The Marshall Plan

Europe was devastated by World War II. Cities lay in ruins. Economies were crushed. People were desperate.

In order to make sure countries in Europe did not resort to radical ideas like communism or fascism, as they did after the First World War, the United States offered a bold plan of economic assistance, named after American General George Marshall. This was the Marshall Plan.

The United States offered European countries aid in the amount of over $13 billion (that's about $170 billion today). The aid came in various forms: direct money, food and equipment. All aid coming from the United States was affixed with a large label that proclaimed American assistance.

Although aid was offered to all countries, the United States knew that the Soviet Union would not participate. Not only that, but Stalin made sure that all countries under his control would not participate.

As a result, money flowed into Western Europe and countries there started a rapid recovery.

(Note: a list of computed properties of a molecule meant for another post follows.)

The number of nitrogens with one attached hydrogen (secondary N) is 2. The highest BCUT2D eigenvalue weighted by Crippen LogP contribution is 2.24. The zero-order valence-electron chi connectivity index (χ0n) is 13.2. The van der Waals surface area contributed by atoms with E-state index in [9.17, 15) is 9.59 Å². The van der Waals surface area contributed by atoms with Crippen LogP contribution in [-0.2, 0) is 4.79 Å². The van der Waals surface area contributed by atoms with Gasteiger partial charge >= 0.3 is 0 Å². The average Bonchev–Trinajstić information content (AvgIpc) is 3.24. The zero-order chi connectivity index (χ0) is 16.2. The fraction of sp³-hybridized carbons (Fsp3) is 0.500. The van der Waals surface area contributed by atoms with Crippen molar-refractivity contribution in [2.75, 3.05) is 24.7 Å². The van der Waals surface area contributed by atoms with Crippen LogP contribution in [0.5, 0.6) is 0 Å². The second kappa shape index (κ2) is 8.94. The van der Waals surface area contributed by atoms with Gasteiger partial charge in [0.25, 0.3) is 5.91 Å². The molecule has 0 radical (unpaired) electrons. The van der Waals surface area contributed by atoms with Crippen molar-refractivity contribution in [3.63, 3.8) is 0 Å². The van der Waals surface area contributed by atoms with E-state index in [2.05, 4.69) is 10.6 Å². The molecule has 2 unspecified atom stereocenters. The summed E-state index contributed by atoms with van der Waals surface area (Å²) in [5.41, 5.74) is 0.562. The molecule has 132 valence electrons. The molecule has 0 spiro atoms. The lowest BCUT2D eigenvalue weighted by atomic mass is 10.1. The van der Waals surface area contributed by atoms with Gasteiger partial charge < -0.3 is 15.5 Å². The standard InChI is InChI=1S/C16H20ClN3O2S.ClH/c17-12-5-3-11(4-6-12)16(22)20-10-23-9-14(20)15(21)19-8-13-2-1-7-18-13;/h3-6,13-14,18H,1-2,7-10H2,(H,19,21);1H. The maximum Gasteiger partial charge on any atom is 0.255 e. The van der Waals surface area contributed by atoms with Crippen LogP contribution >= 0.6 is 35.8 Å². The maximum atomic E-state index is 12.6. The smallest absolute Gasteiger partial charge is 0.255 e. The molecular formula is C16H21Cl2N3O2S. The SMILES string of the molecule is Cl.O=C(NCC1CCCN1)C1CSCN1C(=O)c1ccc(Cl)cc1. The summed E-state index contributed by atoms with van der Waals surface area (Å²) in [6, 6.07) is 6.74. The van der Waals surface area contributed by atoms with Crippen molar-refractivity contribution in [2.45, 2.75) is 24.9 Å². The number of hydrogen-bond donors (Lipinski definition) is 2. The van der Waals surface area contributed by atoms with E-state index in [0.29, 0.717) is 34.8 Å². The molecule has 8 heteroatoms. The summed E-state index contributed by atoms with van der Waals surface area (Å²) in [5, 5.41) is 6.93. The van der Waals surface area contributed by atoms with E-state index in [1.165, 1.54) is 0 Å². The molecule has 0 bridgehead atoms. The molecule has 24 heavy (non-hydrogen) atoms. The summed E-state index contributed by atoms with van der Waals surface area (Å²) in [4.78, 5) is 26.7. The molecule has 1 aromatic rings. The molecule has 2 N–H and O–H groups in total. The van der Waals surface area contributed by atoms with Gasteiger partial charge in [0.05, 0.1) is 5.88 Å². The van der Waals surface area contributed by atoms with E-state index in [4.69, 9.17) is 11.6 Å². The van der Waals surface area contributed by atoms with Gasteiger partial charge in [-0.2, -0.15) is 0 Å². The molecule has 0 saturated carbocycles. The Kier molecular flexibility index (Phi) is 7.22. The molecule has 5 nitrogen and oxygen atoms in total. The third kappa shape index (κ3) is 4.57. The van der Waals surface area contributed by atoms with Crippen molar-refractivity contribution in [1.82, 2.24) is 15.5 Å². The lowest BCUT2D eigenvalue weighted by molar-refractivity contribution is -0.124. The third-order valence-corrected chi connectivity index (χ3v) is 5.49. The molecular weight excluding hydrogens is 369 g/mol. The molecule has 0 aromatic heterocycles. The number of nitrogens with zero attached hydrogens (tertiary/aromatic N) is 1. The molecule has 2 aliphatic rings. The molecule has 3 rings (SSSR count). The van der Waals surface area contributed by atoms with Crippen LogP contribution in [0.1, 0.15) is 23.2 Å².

The Marshall Plan was just as much a political plan as it was an economic plan. By offering Western Europe assistance, the United States sought to gain the continued friendship and allegiance of those countries against the Soviet Union.

President Harry Truman was very clear: He did not want communism to spread beyond the Soviet Union or Eastern Europe.  He made this his goal.

The Containment Policy would become the main foreign policy of the United States during the Cold War and the Marshall Plan was the beginning of this policy.  For the next 50 year, the focus of the United States was to keep communism where it was and to prevent it from spreading.

Map of Cold-War era Europe showing countries that received Marshall Plan aid. The blue columns show the relative amount of total aid per nation. 
[CC BY-SA 3.0 (], via Wikimedia Commons